During the first week, I felt uncertain about my decision to come to Calvin. Although the orientation of International Passport had been great initially, when classes started, I found myself in the midst of a vast sea of unfamiliar faces. Looking back, it was only natural to feel out of place and out of sync in such a new environment after leaving the comfort of home, family and a familiar environment.

As days passed and as professors dived into the material, I began to feel the difference between the academic level of high school and college. Attending class and paying attention was something that was expected, in addition to large amounts of reading and writing. Calvin has pushed me academically more than I have ever been in my life.

Academics is not the only aspect of life that has changed for me. Being in a new environment means new people, and I have met a slew of people. Many I have only had short conversations with, some I meet every once in stretch to catch up and a few I spend time with every day. Just to think—had I not come to Calvin, I would have probably never crossed paths with most of the people here. It amazes me how intertwined lives become, and how I am so involved in the lives of people I had not known merely a few months ago.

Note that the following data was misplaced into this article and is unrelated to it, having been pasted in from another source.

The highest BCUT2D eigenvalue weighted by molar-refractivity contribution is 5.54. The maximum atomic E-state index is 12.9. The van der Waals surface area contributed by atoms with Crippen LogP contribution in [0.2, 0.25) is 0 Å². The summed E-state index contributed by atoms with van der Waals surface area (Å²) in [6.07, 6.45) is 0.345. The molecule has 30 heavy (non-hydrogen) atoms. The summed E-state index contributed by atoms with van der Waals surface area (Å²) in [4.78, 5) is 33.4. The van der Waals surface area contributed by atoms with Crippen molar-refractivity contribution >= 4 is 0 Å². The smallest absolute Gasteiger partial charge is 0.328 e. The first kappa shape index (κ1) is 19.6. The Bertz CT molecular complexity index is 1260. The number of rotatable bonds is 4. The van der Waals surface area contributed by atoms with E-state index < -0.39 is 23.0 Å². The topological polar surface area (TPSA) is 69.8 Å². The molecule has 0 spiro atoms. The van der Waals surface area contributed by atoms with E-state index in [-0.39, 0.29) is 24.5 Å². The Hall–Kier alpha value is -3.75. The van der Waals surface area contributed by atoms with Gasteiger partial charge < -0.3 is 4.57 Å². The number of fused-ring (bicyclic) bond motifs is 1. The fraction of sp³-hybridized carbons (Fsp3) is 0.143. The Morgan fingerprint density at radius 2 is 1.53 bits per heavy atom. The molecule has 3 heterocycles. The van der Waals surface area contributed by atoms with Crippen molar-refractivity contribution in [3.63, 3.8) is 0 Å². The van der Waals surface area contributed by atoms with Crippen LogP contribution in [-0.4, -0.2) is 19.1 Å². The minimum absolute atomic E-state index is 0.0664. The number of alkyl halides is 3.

The first semester of college was not without its fair share of difficulties and challenges. Adjusting to a completely new surrounding and starting again from scratch has hit me hard in some ways. I did not imagine that I would miss the food back home when I left for Calvin. I have a newfound appreciation for my mother and her savory cuisine. There have been challenging relationships to say the least. I have met people so dissimilar to me that it has shocked me and, at times, caused misunderstanding or conflict. Finally, I have found myself inadequately prepared for life in particular areas, and have learned to improvise and become flexible.